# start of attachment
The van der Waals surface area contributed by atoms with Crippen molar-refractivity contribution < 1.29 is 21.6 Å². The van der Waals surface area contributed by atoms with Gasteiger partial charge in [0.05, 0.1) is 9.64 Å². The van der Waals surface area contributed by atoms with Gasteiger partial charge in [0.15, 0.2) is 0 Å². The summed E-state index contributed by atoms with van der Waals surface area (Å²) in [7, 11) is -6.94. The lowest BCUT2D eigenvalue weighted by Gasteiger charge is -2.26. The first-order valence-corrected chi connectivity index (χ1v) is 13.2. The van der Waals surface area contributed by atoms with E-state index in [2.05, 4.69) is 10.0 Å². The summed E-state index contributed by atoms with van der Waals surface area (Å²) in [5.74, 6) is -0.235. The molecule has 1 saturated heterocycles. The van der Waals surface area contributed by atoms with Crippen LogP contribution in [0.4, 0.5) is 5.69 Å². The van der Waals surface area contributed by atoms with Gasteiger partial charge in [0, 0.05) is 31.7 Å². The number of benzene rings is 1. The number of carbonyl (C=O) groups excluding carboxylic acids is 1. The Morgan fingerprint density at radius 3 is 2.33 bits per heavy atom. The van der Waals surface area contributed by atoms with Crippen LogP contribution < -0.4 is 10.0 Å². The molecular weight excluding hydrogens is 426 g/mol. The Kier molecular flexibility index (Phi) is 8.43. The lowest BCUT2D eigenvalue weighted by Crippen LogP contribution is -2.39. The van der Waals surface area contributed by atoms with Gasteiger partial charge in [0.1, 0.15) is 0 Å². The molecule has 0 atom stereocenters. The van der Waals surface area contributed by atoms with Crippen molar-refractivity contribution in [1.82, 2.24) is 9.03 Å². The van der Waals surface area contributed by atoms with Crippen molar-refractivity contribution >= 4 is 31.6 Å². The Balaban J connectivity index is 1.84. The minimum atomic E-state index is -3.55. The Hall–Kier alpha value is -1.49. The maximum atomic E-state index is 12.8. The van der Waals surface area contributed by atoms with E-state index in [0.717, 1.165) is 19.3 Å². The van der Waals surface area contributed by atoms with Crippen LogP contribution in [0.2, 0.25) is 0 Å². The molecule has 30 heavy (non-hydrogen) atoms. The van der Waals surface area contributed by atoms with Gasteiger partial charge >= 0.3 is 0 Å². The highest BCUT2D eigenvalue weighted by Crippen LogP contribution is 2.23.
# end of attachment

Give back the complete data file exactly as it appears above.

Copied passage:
The van der Waals surface area contributed by atoms with Crippen molar-refractivity contribution < 1.29 is 21.6 Å². The van der Waals surface area contributed by atoms with Gasteiger partial charge in [0.05, 0.1) is 9.64 Å². The van der Waals surface area contributed by atoms with Gasteiger partial charge in [0.15, 0.2) is 0 Å². The summed E-state index contributed by atoms with van der Waals surface area (Å²) in [7, 11) is -6.94. The lowest BCUT2D eigenvalue weighted by Gasteiger charge is -2.26. The first-order valence-corrected chi connectivity index (χ1v) is 13.2. The van der Waals surface area contributed by atoms with E-state index in [2.05, 4.69) is 10.0 Å². The summed E-state index contributed by atoms with van der Waals surface area (Å²) in [5.74, 6) is -0.235. The molecule has 1 saturated heterocycles. The van der Waals surface area contributed by atoms with Crippen LogP contribution in [0.4, 0.5) is 5.69 Å². The van der Waals surface area contributed by atoms with Gasteiger partial charge in [0, 0.05) is 31.7 Å². The number of benzene rings is 1. The number of carbonyl (C=O) groups excluding carboxylic acids is 1. The Morgan fingerprint density at radius 3 is 2.33 bits per heavy atom. The van der Waals surface area contributed by atoms with Crippen LogP contribution < -0.4 is 10.0 Å². The molecular weight excluding hydrogens is 426 g/mol. The Kier molecular flexibility index (Phi) is 8.43. The lowest BCUT2D eigenvalue weighted by Crippen LogP contribution is -2.39. The van der Waals surface area contributed by atoms with Gasteiger partial charge in [0.1, 0.15) is 0 Å². The molecule has 0 atom stereocenters. The van der Waals surface area contributed by atoms with Crippen molar-refractivity contribution in [1.82, 2.24) is 9.03 Å². The van der Waals surface area contributed by atoms with Crippen molar-refractivity contribution >= 4 is 31.6 Å². The Balaban J connectivity index is 1.84. The minimum atomic E-state index is -3.55. The Hall–Kier alpha value is -1.49. The maximum atomic E-state index is 12.8. The van der Waals surface area contributed by atoms with E-state index in [0.717, 1.165) is 19.3 Å². The van der Waals surface area contributed by atoms with Crippen LogP contribution in [0.2, 0.25) is 0 Å². The molecule has 30 heavy (non-hydrogen) atoms. The van der Waals surface area contributed by atoms with Gasteiger partial charge >= 0.3 is 0 Å². The highest BCUT2D eigenvalue weighted by Crippen LogP contribution is 2.23.